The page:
I heard Brian Christian on a recent podcast in my feed earlier this month, talking about computer science, decision making and other subjects. His more recent book, 2016’s Algorithms to Live By wasn’t available at my local library, but this 2011 book about the Loebner prize was, so I picked it up instead. I’ll admit, it took me a while to get into it. I had other things in my reading list I was trying to work through simultaneously, but once I got through those and was able to spend some more time with it I did enjoy it.
The Most Human Human is a chronicle of Christian’s experience in the 2011 Loebner prize, a Turing Test competition where chatbot programs and their human confederates compete against each other, each trying to convince a series of judges that they are the most human. Christian tells his story of trying to prepare for the competition, trying to figure out what he can do during each five minute round of chatting to convince the judges that he is not a computer. Within this story, Christian covers the history of computer science, from Charles Babbage and Ada Lovelace, to the first chatbots like ELIZA, onto more advanced concepts like compression algorithms.
Christian has a dual degree in both computer science and philosophy, as well as a MFA in poetry, and he puts all of this to use in the book. There’s a lot of discussion about art, music and poetry, as one would expect, and lots of quotes to break up the various sections. He spends a good deal on chess, mainly as it relates to computer science and the Kasparov vs. Deep Blue matches. The book is informative without being jargony. I was fairly familiar with most of what he covers in the book, but I was pleased that the book was more in depth about general computing concepts that just about the details of the Loebner prize competition, which was probably one of the lesser interesting parts of the book.
The book is only eight years old, but I fear it doesn’t really age well due to the prevalence of discussion around the pick-up artist (PUA) scene, notably Neil Strauss, Mystery, and the techniques employed by them like negging and neurolinguistic programming. I was involved in the PUA scene, around the mid-aughts, and it’s notable how that subculture became aggressively toxic. It’s quite a distraction in this age of #meToo and incels and the like. It’s also apparent that Christian really liked Dave Matthews Band when he was writing this book, but who am I to judge.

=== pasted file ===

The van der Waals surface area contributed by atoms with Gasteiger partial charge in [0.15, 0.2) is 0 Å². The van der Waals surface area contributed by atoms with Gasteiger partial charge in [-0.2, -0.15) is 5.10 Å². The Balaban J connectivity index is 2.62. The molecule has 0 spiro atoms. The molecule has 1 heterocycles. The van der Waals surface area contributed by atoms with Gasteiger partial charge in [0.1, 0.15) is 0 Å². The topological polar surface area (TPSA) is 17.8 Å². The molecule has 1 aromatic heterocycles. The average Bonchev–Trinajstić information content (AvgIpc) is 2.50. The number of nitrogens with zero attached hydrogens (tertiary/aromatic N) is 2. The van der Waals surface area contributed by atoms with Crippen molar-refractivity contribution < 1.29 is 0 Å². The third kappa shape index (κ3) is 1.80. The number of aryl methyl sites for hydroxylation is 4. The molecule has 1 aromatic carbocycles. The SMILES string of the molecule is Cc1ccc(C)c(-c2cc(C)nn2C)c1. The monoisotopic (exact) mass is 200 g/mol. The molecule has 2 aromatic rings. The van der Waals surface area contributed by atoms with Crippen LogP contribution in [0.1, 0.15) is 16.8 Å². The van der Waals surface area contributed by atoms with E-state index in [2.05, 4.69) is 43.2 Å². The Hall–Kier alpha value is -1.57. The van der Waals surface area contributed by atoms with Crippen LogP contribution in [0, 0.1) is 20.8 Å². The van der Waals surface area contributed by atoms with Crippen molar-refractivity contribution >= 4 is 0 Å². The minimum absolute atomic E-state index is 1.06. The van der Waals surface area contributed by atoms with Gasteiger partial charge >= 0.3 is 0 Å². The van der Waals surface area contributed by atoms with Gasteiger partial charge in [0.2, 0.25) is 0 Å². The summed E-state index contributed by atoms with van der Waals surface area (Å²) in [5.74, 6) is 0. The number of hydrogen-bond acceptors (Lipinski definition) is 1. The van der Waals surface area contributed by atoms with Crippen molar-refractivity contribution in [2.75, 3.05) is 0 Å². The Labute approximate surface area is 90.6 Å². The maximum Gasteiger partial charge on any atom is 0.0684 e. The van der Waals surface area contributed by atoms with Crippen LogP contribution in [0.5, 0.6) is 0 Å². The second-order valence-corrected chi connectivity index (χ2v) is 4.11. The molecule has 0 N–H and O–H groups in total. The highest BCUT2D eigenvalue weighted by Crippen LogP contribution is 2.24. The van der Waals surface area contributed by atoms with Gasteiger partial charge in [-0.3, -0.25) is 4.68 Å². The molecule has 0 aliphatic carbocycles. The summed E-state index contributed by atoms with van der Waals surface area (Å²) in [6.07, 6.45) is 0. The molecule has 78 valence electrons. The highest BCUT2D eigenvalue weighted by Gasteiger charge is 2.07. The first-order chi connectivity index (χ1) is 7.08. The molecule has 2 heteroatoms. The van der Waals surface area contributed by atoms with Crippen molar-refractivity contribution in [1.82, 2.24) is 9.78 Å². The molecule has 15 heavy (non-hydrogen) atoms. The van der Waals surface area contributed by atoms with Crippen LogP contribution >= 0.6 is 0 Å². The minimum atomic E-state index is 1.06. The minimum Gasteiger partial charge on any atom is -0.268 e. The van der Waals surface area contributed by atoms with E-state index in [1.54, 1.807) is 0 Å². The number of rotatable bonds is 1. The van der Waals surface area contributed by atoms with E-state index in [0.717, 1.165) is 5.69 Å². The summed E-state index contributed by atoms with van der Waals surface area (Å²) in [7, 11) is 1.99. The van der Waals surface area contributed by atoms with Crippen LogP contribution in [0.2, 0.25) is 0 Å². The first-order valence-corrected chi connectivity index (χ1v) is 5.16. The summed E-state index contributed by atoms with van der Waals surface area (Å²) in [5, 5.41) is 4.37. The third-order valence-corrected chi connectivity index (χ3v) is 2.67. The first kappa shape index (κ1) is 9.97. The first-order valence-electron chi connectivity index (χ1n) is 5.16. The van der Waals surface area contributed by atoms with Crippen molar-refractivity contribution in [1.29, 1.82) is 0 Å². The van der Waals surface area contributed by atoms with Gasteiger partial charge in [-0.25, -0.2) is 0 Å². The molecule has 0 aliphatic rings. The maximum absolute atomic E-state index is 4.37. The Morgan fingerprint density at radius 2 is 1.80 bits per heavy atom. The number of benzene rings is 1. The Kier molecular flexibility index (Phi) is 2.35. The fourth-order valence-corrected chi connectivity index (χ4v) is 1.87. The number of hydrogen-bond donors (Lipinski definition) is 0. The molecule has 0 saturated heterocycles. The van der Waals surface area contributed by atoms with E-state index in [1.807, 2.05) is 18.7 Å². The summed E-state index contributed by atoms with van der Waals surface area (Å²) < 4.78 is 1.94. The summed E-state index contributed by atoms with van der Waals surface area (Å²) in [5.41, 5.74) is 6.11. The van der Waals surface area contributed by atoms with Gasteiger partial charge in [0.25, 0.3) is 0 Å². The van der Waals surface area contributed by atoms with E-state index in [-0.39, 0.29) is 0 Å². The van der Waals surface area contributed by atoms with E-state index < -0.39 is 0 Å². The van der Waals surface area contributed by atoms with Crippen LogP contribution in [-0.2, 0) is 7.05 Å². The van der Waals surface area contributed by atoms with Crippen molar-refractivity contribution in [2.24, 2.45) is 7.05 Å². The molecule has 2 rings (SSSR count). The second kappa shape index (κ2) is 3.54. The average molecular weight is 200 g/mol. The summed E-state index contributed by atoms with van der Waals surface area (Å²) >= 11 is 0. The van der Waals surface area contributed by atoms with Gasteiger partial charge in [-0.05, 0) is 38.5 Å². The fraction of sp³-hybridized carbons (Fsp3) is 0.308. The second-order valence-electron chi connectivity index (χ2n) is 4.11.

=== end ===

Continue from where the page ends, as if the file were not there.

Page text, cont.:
One of the things I really liked from this that Christian writes is about what he terms the anti-parliamentary debate, modeled as the antithesis to the Lincoln Douglas debates which are typical of primary and secondary school debate clubs. Instead of an adversarial process, opposing sides have to come together to work on joint legislation, which they then present to the judges independently, each side explaining why the legislation supports their position. These collaborators are scored jointly, with individual scores based on joint participation scores across several rounds. It’s a shame it hasn’t taken off.
As someone interested in artificial intelligence and machine learning, this book is a good read. It’s right in the sweet spot for general audiences and people like myself that have more of a technical background. A mix or art and science, if you will. One of the takeaways that is going to stay with me from reading this is the ever-moving target that we humans present to these questions around synthetic minds. The goalposts keep moving. Each time a computer beats us at a particular task, that task is no longer seen as a creative endeavor. First checkers was solved, and we’ve been beaten by computers in chess, now Go and other games. But these defeats ultimately allow us to determine what is it that separates us from the machines, that makes us uniquely human? And ultimately, Christian’s book is about his mission to discover those things, and is what the reader is left thinking about afterward.